HOUSTON (KTRK) -- They can track your every move, and some employers have been know to use them in their fleet of vehicles. But one Houston man says he found a GPS tracking device on his personal truck, and is now concerned for his safety.
When Jeremiah Sammons brought his truck in for a routine oil change, the mechanics made an alarming discovery.
"And they say 'Sir, this looks like some type of GPS tracking device,'" he said.
It was attached to the undercarriage with two very strong magnets. Sammons to took it to a local spy shop to learn more.
"The guy took a look at it and he said that they sell similar devices. That it's about 300 and something dollars, and people pay a monthly fee of about $50," Sammons said.
Sammons says he's concerned and "thinks" it may be connected to what happened a month ago.
"My home was burglarized. They knew just when I left for work, and were gone within minutes before I got home," he said.
Sammons tells us they made off with about $100,000 of his personal items.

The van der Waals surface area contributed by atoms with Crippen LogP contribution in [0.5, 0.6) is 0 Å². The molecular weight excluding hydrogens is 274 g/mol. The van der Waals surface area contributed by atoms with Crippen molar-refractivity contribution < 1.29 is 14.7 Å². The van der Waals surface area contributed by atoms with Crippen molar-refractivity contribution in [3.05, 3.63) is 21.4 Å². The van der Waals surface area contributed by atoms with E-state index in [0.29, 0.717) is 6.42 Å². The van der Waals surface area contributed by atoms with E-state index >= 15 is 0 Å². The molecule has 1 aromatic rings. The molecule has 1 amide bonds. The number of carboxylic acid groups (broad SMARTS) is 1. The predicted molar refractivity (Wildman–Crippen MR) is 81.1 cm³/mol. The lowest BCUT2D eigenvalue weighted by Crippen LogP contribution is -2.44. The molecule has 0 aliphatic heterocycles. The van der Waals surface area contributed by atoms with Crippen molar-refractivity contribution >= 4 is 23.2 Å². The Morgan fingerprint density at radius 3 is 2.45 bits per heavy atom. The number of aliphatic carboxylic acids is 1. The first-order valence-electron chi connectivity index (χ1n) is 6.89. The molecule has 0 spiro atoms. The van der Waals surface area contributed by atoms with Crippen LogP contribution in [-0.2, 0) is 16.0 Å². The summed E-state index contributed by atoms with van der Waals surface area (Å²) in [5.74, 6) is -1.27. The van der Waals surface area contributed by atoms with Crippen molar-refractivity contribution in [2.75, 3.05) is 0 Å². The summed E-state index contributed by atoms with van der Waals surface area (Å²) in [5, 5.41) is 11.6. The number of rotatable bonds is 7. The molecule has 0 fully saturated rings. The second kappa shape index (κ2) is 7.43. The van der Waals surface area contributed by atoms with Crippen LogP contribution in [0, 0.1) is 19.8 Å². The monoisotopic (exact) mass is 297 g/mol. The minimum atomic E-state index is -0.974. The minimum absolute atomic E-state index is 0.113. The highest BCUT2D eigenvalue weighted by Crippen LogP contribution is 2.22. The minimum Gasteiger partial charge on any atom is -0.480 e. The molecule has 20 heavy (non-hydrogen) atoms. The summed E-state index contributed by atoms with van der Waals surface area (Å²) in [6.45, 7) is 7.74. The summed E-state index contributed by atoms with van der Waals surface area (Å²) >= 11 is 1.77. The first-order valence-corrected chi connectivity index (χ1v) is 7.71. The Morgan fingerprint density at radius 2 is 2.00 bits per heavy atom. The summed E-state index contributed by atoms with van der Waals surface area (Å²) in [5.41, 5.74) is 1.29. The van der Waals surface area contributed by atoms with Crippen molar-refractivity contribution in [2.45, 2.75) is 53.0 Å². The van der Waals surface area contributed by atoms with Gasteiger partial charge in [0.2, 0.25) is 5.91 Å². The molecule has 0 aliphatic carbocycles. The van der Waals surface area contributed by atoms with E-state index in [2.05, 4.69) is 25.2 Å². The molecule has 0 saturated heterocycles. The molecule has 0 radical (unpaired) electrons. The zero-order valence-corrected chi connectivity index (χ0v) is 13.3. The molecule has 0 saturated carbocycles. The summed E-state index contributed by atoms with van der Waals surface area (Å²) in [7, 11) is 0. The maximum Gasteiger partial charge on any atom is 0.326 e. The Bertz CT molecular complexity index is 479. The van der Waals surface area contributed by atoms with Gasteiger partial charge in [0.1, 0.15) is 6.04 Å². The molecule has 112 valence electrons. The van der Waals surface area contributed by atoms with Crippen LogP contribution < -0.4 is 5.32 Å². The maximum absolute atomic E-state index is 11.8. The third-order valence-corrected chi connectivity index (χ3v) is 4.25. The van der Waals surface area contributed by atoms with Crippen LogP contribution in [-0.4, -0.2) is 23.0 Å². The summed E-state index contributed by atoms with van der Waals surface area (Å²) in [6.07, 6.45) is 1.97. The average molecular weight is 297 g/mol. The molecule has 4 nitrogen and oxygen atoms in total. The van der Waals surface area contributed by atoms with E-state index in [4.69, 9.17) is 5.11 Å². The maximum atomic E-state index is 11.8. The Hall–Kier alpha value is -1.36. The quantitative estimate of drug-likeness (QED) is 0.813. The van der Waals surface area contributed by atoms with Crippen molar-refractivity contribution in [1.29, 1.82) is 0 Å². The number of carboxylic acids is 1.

"Makes a lot of sense. Know where your victim is before you commit the crime," said Edward Olbrys with Top Gun Security.
Olbrys says the possibilities are there; criminals are going hi-tech to track their victims. These GPS devices can be purchased anywhere.
"Very easy to obtain. The web, spy shops," Olbrys said.
While there are no regulations on the purchase of these devices... Olbrys says there are laws on how you use them. In most cases, you need consent from the individual you're tracking. Without their permission, you could be breaking the law.
If you're concerned that you're being illegally tracked, Olbrys says there are way to detect them.
"We can come out with a PI and do a sweep of your vehicle, or your home too. It's a simple device. It picks up RF waves," he said.
As for Sanders, he says he know what he plans to do with the GPS he found.
"I'm going to the Houston Police Department, and take it there right away," he said.
He's hoping they can gather information from the device that could lead to an arrest.
GPS tracker found on home burglary victim's car raises concerns